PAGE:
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IWGT Group 4 Improving in vivo genotoxicity testing- the link to standard toxicity testing Summary of discussion items, conclusions and recommendations.

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Presentation on theme: "IWGT Group 4 Improving in vivo genotoxicity testing- the link to standard toxicity testing Summary of discussion items, conclusions and recommendations."— Presentation transcript:

1 IWGT Group 4 Improving in vivo genotoxicity testing- the link to standard toxicity testing Summary of discussion items, conclusions and recommendations Hans-Joerg Martus Novartis Institutes for BioMedical Research Basel, Switzerland

2 Group 4: Integration of genotoxicity into routine studies
IWGT Working Group 4 Andreas Rothfuss (Chair) Masa Honma (Co-chair) Hans-Joerg Martus (Rapporteur) Marilyn Aardema Brian Burlinson Andreas Czich Sheila Galloway Shuichi Hamada Bob Heflich Jon Howe Peter Kasper David Kirkland Makoka Nakajima Mike O‘Donovan Ulla Plappert-Helbig Les Recio Maik Schuler Yoshifumi Uno 2 Group 4: Integration of genotoxicity into routine studies

3 Group 4: Integration of genotoxicity into routine studies
Topics to be addressed Combination of MN assay and Comet Assay into acute studies Integration of the MNT into repeated-dose toxicity (RDT) studies Integration of the Comet Assay into RDT studies Requirements on top dose for „integrated“ RDT studies Further tests suitable for integration (not covered due to time constraints) 3 Group 4: Integration of genotoxicity into routine studies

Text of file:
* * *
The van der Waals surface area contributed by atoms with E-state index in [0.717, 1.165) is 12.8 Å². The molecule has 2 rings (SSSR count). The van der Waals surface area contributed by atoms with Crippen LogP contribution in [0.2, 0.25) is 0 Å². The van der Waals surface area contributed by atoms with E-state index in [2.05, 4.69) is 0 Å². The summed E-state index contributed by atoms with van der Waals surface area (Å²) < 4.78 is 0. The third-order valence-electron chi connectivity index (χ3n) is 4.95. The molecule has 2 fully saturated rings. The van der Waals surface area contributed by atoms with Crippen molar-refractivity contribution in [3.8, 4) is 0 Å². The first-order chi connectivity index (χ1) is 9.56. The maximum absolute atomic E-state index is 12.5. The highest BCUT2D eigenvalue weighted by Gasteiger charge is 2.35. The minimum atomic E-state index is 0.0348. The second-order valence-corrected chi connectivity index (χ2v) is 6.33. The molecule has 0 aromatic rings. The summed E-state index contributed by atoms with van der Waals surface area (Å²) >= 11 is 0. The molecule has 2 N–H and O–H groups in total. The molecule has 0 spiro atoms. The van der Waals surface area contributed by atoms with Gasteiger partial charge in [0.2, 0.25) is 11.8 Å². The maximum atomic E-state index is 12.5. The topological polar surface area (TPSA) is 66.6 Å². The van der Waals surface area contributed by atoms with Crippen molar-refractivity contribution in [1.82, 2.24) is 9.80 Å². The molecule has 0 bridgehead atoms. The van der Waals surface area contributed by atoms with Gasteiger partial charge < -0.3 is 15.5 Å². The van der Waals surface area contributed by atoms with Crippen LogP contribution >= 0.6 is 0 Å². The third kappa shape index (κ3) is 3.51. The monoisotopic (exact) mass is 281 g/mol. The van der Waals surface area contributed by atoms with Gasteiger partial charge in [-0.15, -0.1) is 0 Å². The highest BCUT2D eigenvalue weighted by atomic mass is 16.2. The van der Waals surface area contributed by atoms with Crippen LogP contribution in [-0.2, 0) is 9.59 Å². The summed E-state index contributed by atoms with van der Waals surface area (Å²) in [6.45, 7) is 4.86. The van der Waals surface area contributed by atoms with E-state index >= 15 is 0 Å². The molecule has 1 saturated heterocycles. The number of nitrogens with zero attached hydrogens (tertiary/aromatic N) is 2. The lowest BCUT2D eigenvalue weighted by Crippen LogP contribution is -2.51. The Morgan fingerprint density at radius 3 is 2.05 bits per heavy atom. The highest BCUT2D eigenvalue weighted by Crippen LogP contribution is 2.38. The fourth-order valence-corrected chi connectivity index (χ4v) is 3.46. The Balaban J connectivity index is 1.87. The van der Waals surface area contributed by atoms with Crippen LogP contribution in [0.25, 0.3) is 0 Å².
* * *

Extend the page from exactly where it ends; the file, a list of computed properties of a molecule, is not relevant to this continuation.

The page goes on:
4 Improving in vivo genotoxicity testing
Animal welfare recommendations to reduce animal usage Reduce “false positive” rate in vitro Apply smarter testing strategies in vivo Options for improvement in vivo: Combination and Integration Combination of acute assays into one stand-alone study. Integration of genotoxicity endpoints into repeat dose toxicity (RDT) studies Chances for Improvement beyond 3R’s Improved genotoxicity risk assessment: Interpretation of genotoxicity results in conjunction with toxicity data and toxicokinetics More efficient testing using new technologies Potential for resource savings (compound, manpower) 4 Group 4: Integration of genotoxicity into routine studies

5 Current Recommendations
Linking genotoxicity tests to General Toxicity is not a new concept: Integration of MN assays has been discussed since a while now… EMS workshop, MacGregor et al., EMM 25: , 1995 IWGT, Hayashi et al, EMM 35: , 2000 More recent guidances: REACh ITS (Integrated Testing Strategy) Integration of genotoxicity tests (e.g. MN assay, Comet Assay) into repeat-dose tox studies, if scientifically justified ICH S2(R) draft guidance Integration of in vivo genotoxicity endpoints into RDT studies preferable, if scientifically justified If more than one genotoxicity endpoint, incorporation into a single study is preferred. ECVAM workshop on Animal reduction (Pfuhler et al., submitted) Integration of MN assay into RDT studies “should be standard if RDT studies are foreseen for the test compound”. Combination of acute MN and Comet Assay studies into one study. 5 Group 4: Integration of genotoxicity into routine studies

6 Group 4: Integration of genotoxicity into routine studies
Topic 1: Combination of MN assay and Comet Assay into acute studies Example of study design (Covance) Bone Marrow & Blood Micronucleus + Comet in 3 tissues Dose 1 at 0 hrs Bone Marrow Micronucleus Sampled 24 hrs after 2nd dose Dose 2 at 24 hrs Blood Dose 3 at 45 hrs Comet Sampled 3hrs after 3rd dose Stomach Liver Sample 48 hrs Bleed:3 hrs 6 Group 4: Integration of genotoxicity into routine studies

7 Topic 1: Combination of MN assay and Comet Assay into acute studies
Consensus statements: Combination of MNT and comet technically feasible and scientifically acceptable as an alternative to the separate assays Promising results obtained with (mostly) model compounds 3d or 4d protocols equally acceptable 7 Group 4: Integration of genotoxicity into routine studies

8 Group 4: Integration of genotoxicity into routine studies